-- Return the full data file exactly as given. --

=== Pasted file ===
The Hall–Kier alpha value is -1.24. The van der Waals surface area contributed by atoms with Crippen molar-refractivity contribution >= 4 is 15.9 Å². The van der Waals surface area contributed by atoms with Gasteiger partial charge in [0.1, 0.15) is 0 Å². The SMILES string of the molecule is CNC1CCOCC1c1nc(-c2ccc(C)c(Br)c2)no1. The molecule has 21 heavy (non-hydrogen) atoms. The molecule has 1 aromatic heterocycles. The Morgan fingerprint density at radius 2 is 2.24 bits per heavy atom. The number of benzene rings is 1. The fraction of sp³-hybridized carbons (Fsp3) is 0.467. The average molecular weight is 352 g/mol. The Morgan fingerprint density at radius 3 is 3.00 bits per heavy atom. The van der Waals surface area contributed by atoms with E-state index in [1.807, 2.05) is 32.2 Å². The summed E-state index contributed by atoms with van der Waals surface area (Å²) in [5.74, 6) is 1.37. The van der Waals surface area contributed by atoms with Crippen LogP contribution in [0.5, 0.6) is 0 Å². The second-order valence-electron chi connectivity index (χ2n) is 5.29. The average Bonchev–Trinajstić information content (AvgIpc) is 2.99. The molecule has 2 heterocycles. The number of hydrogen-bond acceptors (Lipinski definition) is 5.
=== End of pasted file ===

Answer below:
The Hall–Kier alpha value is -1.24. The van der Waals surface area contributed by atoms with Crippen molar-refractivity contribution >= 4 is 15.9 Å². The van der Waals surface area contributed by atoms with Gasteiger partial charge in [0.1, 0.15) is 0 Å². The SMILES string of the molecule is CNC1CCOCC1c1nc(-c2ccc(C)c(Br)c2)no1. The molecule has 21 heavy (non-hydrogen) atoms. The molecule has 1 aromatic heterocycles. The Morgan fingerprint density at radius 2 is 2.24 bits per heavy atom. The number of benzene rings is 1. The fraction of sp³-hybridized carbons (Fsp3) is 0.467. The average molecular weight is 352 g/mol. The Morgan fingerprint density at radius 3 is 3.00 bits per heavy atom. The van der Waals surface area contributed by atoms with E-state index in [1.807, 2.05) is 32.2 Å². The summed E-state index contributed by atoms with van der Waals surface area (Å²) in [5.74, 6) is 1.37. The van der Waals surface area contributed by atoms with Crippen LogP contribution in [0.5, 0.6) is 0 Å². The second-order valence-electron chi connectivity index (χ2n) is 5.29. The average Bonchev–Trinajstić information content (AvgIpc) is 2.99. The molecule has 2 heterocycles. The number of hydrogen-bond acceptors (Lipinski definition) is 5.